Do Last-Minute Charges Before an Election Work?





Dr. Rupp is a professor of history and political science at West Virginia Wesleyan College.

What do American presidents James Polk, James Garfield, George W. Bush share with the Arnold Schwarzenegger? All were subjected to last minute attacks that threatened to derail their successful campaigns. The accusation each candidate faced ranged from: branding of slaves (Polk in 1844), endorsing Chinese labor (Garfield in 1880), hiding a two decade old D.U.I. (Bush in 2000), engaging in a three decade pattern of sexual harassment (Schwarzenegger in 2003).

Evidence against candidate Polk in 1844 rested on the eyewitness testimony of Baron Roorback, who had seen slaves in Tennessee branded with Polk's initials- J.K.P. The false allegation did not stop the election of the Democratic presidential candidate. But it did provide us with the term--a Roorback--to describe a personal slander during a campaign.

While the Roorback story was false, it did focus attention on a truth--Polk did own, but did not apparently brand, slaves. This fact might have had more resonance for some anti-slavery voters in the North had not the Whig candidate that year, Henry Clay also owned slaves.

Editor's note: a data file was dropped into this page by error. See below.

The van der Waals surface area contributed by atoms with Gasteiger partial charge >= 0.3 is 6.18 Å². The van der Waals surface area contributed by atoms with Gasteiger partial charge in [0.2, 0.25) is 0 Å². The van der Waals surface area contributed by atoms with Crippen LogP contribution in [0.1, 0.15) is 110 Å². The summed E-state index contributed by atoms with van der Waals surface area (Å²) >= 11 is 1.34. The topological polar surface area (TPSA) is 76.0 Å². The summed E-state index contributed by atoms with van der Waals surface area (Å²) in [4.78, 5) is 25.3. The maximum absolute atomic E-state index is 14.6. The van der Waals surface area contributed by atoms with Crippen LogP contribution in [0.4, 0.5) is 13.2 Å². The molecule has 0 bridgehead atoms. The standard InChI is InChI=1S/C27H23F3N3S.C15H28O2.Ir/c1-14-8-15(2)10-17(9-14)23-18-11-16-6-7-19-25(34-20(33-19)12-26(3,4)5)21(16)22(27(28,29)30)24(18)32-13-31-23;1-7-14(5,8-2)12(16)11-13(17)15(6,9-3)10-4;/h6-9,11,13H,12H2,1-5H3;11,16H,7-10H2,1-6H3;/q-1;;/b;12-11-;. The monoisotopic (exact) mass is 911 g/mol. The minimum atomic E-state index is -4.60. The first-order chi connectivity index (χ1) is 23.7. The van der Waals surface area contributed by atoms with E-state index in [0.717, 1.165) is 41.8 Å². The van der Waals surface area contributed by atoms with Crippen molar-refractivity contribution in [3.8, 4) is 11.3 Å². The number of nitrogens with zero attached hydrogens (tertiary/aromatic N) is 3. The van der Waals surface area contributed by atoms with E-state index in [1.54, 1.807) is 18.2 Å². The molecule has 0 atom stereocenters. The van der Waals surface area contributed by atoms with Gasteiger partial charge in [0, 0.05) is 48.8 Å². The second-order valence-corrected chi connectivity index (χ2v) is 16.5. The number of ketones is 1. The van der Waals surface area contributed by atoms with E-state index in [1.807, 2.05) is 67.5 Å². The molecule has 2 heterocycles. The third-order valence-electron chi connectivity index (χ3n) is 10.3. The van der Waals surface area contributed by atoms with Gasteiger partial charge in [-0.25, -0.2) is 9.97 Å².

The evidence against Garfield rested on his letter to Mr. H. L. Mory supporting the importation of Chinese labor--a "hot button" issue in California. Garfield recovered, in part, because his opponents released the letter too early. Republicans had ten days to mount a limited counterattack, disputing the signature of Garfield. They also pointed out that Mr. Mory in 1880, like Mr. Roorback in 1844, did not exist. Copies of "proof" were rushed to the West Coast to counterattack the alleged 100,000 copies of Morey letter distributed by the Democrats.

On Election Day Garfield won and historians would view the incident as an electoral wash. Although Garfield lost California, he may have benefited from a sympathy backlash from the smear.

Unlike the evidence against Polk and Garfield, the facts against candidate George W. Bush in 2000 were real, although dated. His earlier admission of alcohol abuse helped lessen the damage of the revelation, proving that in politics as in medicine, inoculation can work. But many in his campaign still believe that the incident lowered Republican turnout.

Although the charges raised last week against Schwarzenegger appear more politically serious than the information of Bush's D.U.I., there are three similarities in the response strategy of each candidate.

Schwarzenegger's strategy in 2003 has been: 1)Attack the source of the allegations (Los Angeles Times), 2)Attack the timing of the allegation ("released so soon before the vote"), and 3)Point out the number and/or age of allegations ("so few times and/or so long ago"). The California candidate also added two new twists to the standard counterattack strategy: Get a credible defender (his wife), and make a public apology. These actions and a 20 percent lead in the polls should save the Terminator from being terminated Tuesday in the California recall election